NEWS, RAMBLINGS AND
AWARDS NOVEMBER 2010
THE SOUPSAYER'S GUIDE TO ANNOYING FOLK
HOW TO ANNOY
Lesson 4a - 'Excuse me, I notice that the station toilet is locked.
Could you please obtain a mop and bucket as I have wet myself.'
Lesson 5g - 'I'd just like to compliment you, sir, as those combined
water-taps, soap-dispensers and hot-air dryers on the trains are just
Lesson 6t - 'Why won't this electronic ticket machine accept Scottish
Lesson 7r - 'Excuse me, fellow, but that notice says that the
temperature in this carriage is controlled in some manner and I
shouldn't try to open the window. Why, then, is it so hot in here?'
Lesson 8a - 'You there! - how come this convector fan-heater only stays
on for 90 seconds whenever I push the ON button?'
Lesson 9u - 'When they hired you, did they explain that your job was
solely concerned with scribbling a squiggly line on tickets?'
Lesson 10s - 'Pardon me for asking, but can you tell me where the
waiting room is. All I can see on the platform is a Perspex box.'
Lesson 11w - 'I'm given to understand that you close the toilets after a
certain time to prevent vandalism, and yet the station is still open. If
that is correct, could you come round this side of the counter and I'll
pee on your leg.'
Lesson 17f - 'So, let me get this right now.. what you're saying is that
this packet of crisps and this cup of coffee is going to cost me an arm
and a leg... is that correct?'
BEST SOUP IN SCOTLAND AWARD goes to Brian's Cafe in
BEST ALE BREWED IN SCOTLAND AWARD goes to 'Seven
Giraffes', a superb ale brewed by the Williams Brothers in Alloa.
BEST PUB AWARD goes to
Greyfriars Bar in Perth. Go there now to find out why.
BEST THING TO SEE AWARD goes
to the panoramic view from Edinburgh's Calton Hill.
BEST LITTLE WALK AWARD goes to the forest track through
Mugdock Wood in Milngavie.
'Tis the time of year for wearing a big jumper, drinking strong ale, and
lounging around in front of a glorious real fire in a hostelry with
wizened beams. Who can fail to feel all snugly and cosy when first
meeting with that old familiar jumper after so long? Winter, that cold bleak time of year, offers a whole
range of memorable experiences. It is
that time of year when great pleasure may be had by doing nothing more
taxing than staring into the dreamy depths of a real fire, listening to
it crackle and spit, and watching it roar and fan and spark with a
festive firework display. If you look back at the September News
in The Good Soup Guide, you'll see we did a feature on real fires in
public houses and coffee houses. Pick one out, and make an effort to go
there at the first available opportunity. I can guarantee that after a
few minutes all your worries will melt, all your fears will fade away,
and all you will be left with is the magic of a Scottish winter.
On a different note entirely, I might say that something very strange is
happening with the dates of the News 'Back Issues' below. I may be
losing my marbles, but it's beginning to look like a pint glass of
ale... no? This, of course, is marginally better than last month when it
looked decidedly fish-like.
OLD AGE DAWNS
I have a hair in my eyebrow
That does what it thinks is best,
It grows at a jaunty angle,
So different from the rest,
I try to brush it into line,
But then up pops its head,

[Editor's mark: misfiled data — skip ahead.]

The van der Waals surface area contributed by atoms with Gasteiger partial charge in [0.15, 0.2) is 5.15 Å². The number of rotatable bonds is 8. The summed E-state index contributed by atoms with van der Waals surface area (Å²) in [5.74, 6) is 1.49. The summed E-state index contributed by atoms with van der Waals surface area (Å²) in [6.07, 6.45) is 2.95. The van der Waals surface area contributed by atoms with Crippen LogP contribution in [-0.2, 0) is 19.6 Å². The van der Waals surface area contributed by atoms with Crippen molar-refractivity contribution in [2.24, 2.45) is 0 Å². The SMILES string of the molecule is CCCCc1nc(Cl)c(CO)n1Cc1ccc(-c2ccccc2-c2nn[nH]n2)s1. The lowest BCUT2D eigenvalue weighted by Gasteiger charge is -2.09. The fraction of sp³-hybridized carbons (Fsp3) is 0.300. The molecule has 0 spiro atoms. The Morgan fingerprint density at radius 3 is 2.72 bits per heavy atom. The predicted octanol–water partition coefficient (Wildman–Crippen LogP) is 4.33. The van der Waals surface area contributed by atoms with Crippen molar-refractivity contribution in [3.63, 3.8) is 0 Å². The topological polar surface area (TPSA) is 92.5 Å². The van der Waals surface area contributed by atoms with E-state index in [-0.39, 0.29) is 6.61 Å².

Sometimes it seems to smile at me,
And fill me full of dread,
I feel that it may be a scout,
Leading the way for more,
Onslaught of bushy eyebrows,
Like Dennis Healey wore.
MALCOLM THE MASSIVE MIDGE - a story
And lo they entered a forest where the midges were huge. Such
was their girth that it was at times difficult to tell whether
particular trees were indeed trees or midges balancing malevolently on
one hairy leg, which they were known to do to entrap walkers.
'I'll just have a wee rest here,' the walker would think as they nestled
comfortably against one thick thigh.
Of course, if they were very observant they would have noticed the
steelies. Trees very rarely wear steel toe-capped boots. But these
monstrous midges did. This obvious flaw in their tree mimic ruse forced
some midges to look for other tricks. A few gained skills with ropes,
and before long three foot wide midges with steelies were leaping out of
trees and landing on people's heads.
But that was long ago, in the days of sabre-toothed thingies and woolly
wotsits. Nowadays, after the passing of many thousands of years, midges
are just tiny things who fly around and bite walkers at will.
All, that is, except Malcolm.
Evolution seems to have passed Malcolm by. He still wears steelies, is
still three foot wide, and still he leaps out of trees on a rope to
attempt a landing on some poor walker's head.
The problem is, he's not very good at it. Quite often he will leap from
the tree on a rope that is too short, and end up dangling well above the
intended target. On other occasions his rope is too long and he falls to
the ground in a bedraggled and bemused heap, a sight that is usually too
much for most walkers who immediately take to their heels with cries of,
'Midges the size of cattle! Run for your lives...'
All of which makes one wonder how Malcolm's ancestral line was allowed
to continue. Well, there is one good reason for that. And if you wish to
know what that reason is, you will have to contact The Good Soup Guide
to demand more on Malcolm.
If you feel you would like to support The Good Soup Guide to allow
us to continue on this righteous path, then why not make a donation?
Simply email us and mention the amount you would like to donate, and
we will send a Paypal invoice to allow the payment to be made.
BUILDING/STRUCTURE OF THE MONTH
This month we feature HMS Duncan and its launch on the River Clyde in
Glasgow in October. There was actually a large crowd at the event -
thoosands an' thoosands - and not just the one lady in red. With all
these destroyers' names beginning with the letter 'D', one wonders what
the next one will be... HMS Dougie?
THE GOOD SOUP GUIDE AWARDS FOR 2011
Much discussion is currently taking place with regard to next
year's award winners. If you think you make and sell the best soup in
Scotland, brew the best ale, run the best pub, or know of something
exceptional like a visitor attraction or country walk, then let us know.
While our opinion is rarely influenced, we should perhaps say that we